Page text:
Sunday, January 2, 2000

2011 Book Reviews

As with last year, I haven't been good about actually writing reviews. I expect I'll come back and review the more notable entries at some point, but probably not everything. In the meantime, this is at least up to date with everything I've read this year.
1. What Distant Deeps by David Drake
The latest in Drake's RCN series- while some of the elements in this felt a little repetitious, this was the best entry in a while, as it focused on some of the changes in the characters over time. Very enjoyable –if you've read the series, this is one of the better ones. If you haven't, I'd recommend starting at the beginning.

2. Search by Judith and Garfield Reeves-Stevens
This book took a lot of well-used elements- secret societies, ancient puzzles, the obsessed billionaire, the dedicated team of government agents and the loner with a quest and put them all together in a fast-paced and enjoyable whole.

The book suffers somewhat from weak characterization—some of the motivations and back-stories are not very convincing—but the flawless pacing and intriguing puzzle don't give you a lot of time to think about it.  
I'd give it a solid B. Just the thing to make a long flight go by faster, or unwind with a light thriller.

3. The Kingmaker by Brian Haig
4. Conflict of Honors by Sharon Lee and Steve Miller
5. Private Sector by Brian Haig
6. Channeling Cleopatra by Elizabeth Scarborough
7. The President's Assassin by Brian Haig
8. Man in the Middle by Brian Haig
9. All Clear by Connie Willis
10. Blackout by Connie Willis
11. The World's Greatest Sleuth by Steve Hockensmith

12. His Majesty's Dragon by Naomi Novik
13. Lords of Finance by Liaquat Ahamed
14. Intrigues by Mercedes Lackey
15. Men at Arms by Terry Pratchett (reread)
16. Clay's Ark by Octavia Butler
17. Separation of Power by Vince Flynn
18. Foundation by Mercedes Lackey (reread)
19. Side Jobs by Jim Butcher
20. Trio of Sorcery by Mercedes Lackey
21. The Columbo Collection by William Link
22. Predictably Irrational by Dan Ariely
23. Owl's Well That Ends Well by Donna Andrews
24. Jinx High by Mercedes Lackey (reread)
25. Subspace Encounter by E.E. “Doc” Smith
26. Flesh Wound by Paul Grescoe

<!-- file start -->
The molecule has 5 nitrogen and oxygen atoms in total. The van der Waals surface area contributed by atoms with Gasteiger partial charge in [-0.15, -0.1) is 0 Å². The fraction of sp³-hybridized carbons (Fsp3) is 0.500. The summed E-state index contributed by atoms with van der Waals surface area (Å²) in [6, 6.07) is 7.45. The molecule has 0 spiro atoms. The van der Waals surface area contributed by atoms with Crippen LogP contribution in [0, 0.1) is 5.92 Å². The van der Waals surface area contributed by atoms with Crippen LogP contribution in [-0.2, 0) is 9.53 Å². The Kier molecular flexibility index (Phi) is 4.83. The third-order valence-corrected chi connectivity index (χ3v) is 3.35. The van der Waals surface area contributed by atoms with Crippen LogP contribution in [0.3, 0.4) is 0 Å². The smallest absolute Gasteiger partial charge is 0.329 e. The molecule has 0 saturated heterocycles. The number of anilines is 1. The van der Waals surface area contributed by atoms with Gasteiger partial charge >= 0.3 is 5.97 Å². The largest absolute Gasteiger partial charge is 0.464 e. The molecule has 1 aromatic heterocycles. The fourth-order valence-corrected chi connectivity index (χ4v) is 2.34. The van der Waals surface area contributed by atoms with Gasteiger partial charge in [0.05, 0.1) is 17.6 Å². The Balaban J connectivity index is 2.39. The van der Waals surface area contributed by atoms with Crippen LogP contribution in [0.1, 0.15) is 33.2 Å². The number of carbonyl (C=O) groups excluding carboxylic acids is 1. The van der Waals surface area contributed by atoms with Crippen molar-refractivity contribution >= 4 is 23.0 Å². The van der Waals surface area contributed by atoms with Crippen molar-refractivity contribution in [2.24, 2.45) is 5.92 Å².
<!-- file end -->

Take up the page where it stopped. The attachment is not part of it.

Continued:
27. By the Sword by Mercedes Lackey (reread)
28. Murder with Peacocks by Donna Andrews
29. Murder with Puffins by Donna Andrews
30. Revenge of the Wrought Iron Flamingos by Donna Andrews
31. Rotten Lies by Charlotte and Aaron Elkins
32. To Catch a Cat by Marion Babson
33. The Spellman Files by Lisa Lutz
34. A Walk in the Woods by Bill Bryson
35. How I Killed Pluto and Why It Had It Coming by Mike Brown
36. Crouching Buzzard, Leaping Loon by Donna Andrews
37. One of Our Thursdays is Missing by Jasper Fforde
38. We'll Always Have Parrots by Donna Andrews
39. No Nest for the Wicket by Donna Andrews
40. The Penguin Who Knew Too Much by Donna Andrews

41. Cockatiels at Seven by Donna Andrews
42. Six Geese a-Slaying by Donna Andrews
43. Swan for the Money by Donna Andrews
44. Dear Mr. Holmes by Steve Hockensmith (Holmes on the Range short story anthology)
45. Stork Raving Mad by Donna Andrews
46. WWW:Wonder by Robert J. Sawyer
47. Star Precinct by Kevin Randle and Richard Driscoll
48. Tiassa by Stephen Brust
49. Descent: The Heroic Discovery of the Abyss by Brad Matsen

50. The Information: A Theory, A History, A Flood by James Gleick
51. The Carbon Murder by Camille Minichino
52. The Hydrogen Murder by Camille Minichino
53. Scorpia Rising by Anthony Horowitz
54. Cathedral Cats by Richard Surman
55. Gently Landed by Alan Huntly


56. The Affair of the Thirty-Nine Cufflinks by James Anderson
While not as inventive as the first in this trio of charming period
mysteries, it had all the classic elements- maps, timetables, mixed motives, secrets and of course, a murder. Delightful- I'm only sorry that this is the last.

57. The Worst Thing by Aaron Elkins
A thriller from the hand of a mystery master- fast-paced, tense and an excellent read.

58. Shadow World by A.C.Crispin and Jannean Elliott
YA SF with interesting aliens, third in Crispin's Starbridge series.

59. The Black Swan by Mercedes Lackey
A fairy tale retelling. Readable but slight.

60. Guards, Guards by Terry Pratchett (reread)
61. Men at Arms by Terry Pratchett (reread)
62. Feet of Clay by Terry Pratchett (reread)

63. The Affinity Bridge by Charles Mann
This author needs to go back to the part of creative writing class where they explain 'show not tell'. More style than substance, but fans of zombies and steampunk will doubtless like it.